7 Steps to Seasoning Cast Iron

For the longest time I avoided buying cast iron cookware because I didn’t know if I was up to the challenge of seasoning cast iron.  I mean really, cookware should be easy to maintain, with minimal effort, right?

 

seasoning cast ironBut once I realized that cast iron was a necessary part of my cookware repertoire, I knew I would have to learn how to maintain this cookware.  And I was pleasantly surprised at how simple it really is.

 

First, what is seasoning?

Seasoning is the process of treating the surface of a saucepan, wok, crepe griddle or other cooking vessel with a stick-resistant coating formed from polymerized fat and oil on the surface.

Source: Wikipedia

 

Why do you need to season a cast iron pot?

Seasoning helps make the surface non-stick as well as protects the iron from rusting.

 

Seasoning  cast iron

Since most new skillets come pre-seasoned from the manufacturer, for this purpose, we are assuming that you are re-seasoning a skillet that is already in use.

  1. Clean thoroughly with hot water and soap.   Use a stiff brush if needed.  The idea is to strip the surface of the pan completely.  Rinse.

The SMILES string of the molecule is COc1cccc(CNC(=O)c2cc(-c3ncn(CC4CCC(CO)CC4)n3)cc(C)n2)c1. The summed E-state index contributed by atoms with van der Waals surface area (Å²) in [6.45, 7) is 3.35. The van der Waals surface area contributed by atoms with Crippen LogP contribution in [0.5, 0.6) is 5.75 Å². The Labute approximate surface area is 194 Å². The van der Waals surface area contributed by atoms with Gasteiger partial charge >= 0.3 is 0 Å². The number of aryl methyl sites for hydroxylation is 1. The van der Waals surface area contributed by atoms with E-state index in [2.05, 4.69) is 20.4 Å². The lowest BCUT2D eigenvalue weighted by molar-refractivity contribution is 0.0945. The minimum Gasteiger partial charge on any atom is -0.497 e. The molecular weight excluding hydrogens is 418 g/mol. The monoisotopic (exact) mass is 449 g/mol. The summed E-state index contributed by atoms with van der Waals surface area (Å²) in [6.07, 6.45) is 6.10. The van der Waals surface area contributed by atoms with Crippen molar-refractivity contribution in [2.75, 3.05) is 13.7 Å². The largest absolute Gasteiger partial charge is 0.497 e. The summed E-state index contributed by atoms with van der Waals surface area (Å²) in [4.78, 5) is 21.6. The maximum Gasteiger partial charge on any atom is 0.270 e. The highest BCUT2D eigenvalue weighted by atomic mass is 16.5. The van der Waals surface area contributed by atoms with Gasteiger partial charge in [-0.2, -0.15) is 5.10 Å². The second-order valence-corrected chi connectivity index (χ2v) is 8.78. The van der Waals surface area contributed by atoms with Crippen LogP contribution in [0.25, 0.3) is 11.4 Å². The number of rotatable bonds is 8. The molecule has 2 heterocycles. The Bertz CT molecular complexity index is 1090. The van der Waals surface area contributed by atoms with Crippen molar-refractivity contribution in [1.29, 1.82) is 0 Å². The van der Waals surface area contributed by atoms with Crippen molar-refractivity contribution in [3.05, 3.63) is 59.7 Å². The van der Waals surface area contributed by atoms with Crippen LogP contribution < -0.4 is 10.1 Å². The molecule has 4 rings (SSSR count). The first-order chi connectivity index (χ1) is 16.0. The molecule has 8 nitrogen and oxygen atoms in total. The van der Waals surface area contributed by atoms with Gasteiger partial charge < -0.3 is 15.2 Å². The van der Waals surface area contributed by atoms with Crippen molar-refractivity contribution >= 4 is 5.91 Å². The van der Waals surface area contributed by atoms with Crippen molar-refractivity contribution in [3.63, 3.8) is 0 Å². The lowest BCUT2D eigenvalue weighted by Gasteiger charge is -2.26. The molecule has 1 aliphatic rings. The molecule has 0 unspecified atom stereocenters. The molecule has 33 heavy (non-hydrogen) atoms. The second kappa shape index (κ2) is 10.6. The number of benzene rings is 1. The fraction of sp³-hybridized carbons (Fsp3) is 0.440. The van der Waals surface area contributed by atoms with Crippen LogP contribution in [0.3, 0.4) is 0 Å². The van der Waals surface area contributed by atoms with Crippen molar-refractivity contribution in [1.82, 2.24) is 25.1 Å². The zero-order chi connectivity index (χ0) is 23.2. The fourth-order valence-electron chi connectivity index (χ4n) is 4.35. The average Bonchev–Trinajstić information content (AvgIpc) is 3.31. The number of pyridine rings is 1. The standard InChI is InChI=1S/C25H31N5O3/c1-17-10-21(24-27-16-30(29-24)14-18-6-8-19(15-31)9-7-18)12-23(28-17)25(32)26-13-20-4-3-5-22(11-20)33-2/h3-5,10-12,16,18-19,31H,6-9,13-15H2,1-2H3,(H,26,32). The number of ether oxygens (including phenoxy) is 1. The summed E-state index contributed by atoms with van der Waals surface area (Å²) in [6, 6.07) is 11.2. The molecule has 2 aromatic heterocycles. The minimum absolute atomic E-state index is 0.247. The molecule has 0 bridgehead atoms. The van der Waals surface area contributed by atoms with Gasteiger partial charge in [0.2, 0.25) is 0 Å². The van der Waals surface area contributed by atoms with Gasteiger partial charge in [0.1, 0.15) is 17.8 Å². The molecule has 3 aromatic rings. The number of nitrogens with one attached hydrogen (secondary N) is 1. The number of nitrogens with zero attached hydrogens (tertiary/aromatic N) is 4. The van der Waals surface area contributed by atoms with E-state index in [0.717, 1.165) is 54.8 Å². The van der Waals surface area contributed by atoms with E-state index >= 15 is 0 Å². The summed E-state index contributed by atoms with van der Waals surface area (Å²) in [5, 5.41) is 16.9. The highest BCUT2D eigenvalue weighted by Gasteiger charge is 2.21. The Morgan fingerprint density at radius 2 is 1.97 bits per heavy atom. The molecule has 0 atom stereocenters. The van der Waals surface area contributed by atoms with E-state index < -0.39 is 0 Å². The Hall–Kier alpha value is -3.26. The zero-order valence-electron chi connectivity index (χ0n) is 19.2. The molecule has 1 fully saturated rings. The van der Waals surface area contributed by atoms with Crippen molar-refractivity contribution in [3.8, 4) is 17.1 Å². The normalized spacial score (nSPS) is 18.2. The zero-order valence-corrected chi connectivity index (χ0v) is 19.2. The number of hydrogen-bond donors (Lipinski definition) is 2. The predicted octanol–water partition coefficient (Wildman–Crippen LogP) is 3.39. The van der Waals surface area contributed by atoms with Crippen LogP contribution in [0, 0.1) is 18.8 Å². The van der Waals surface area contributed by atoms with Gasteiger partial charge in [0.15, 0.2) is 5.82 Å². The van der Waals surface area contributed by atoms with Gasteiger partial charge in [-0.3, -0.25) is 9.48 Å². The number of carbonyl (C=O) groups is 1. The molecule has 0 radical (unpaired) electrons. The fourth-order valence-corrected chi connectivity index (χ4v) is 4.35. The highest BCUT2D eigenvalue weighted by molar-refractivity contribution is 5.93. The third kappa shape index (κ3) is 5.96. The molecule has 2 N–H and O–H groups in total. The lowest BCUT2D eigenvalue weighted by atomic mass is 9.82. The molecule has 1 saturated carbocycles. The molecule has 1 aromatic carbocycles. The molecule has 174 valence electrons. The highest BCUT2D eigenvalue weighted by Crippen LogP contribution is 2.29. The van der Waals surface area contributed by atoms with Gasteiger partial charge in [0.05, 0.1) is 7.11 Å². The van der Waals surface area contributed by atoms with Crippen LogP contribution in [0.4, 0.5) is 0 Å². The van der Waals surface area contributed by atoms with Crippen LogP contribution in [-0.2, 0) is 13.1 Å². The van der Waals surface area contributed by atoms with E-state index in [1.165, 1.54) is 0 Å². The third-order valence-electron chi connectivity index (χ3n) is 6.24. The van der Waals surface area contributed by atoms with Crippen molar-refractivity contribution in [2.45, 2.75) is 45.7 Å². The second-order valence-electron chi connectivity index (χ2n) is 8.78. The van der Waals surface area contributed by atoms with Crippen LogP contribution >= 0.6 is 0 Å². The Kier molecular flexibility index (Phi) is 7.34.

2. Thoroughly dry the surface of the pan.
  3. Coat the inside and outside of the pan with melted saturated fat (lard, Crisco, coconut oil).  You want to make sure the fat you use has a high smoke point so avoid olive oil and butter.    You could also use any cooking oil though traditionally it was always recommended to use melted saturated fat that is solid at room temperature.
  4. Wipe off any excess grease.
  5. Heat oven to 400 F and place the cookware upside down on the top rack of the oven.  Place an aluminum foil at the bottom to catch any excess grease.
  6. Bake the cookware for at least an hour.
  7. Turn off the oven and let the pan cool to room temperature in the oven.  This will take several hours.

 

Congratulations!  You have now learned the art of seasoning cast iron cookware!   Now if you follow the instructions for ongoing care, your cookware should remain non-stick and rust free for quite a long time.   And if you feel that the pan is starting to stick or has a gray, dull color to it, you just have to repeat steps 1 to 7 again.

 

Ongoing care:

  1. After use, clean immediately with a brush and hot water.   Do not use soap (unless re-seasoning).
  2. Dry thoroughly.  Donot let it air dry as it can rust.
  3. Apply thin layer of oil while the pan is still warm.
  4. Store uncovered in a cool, dry place.

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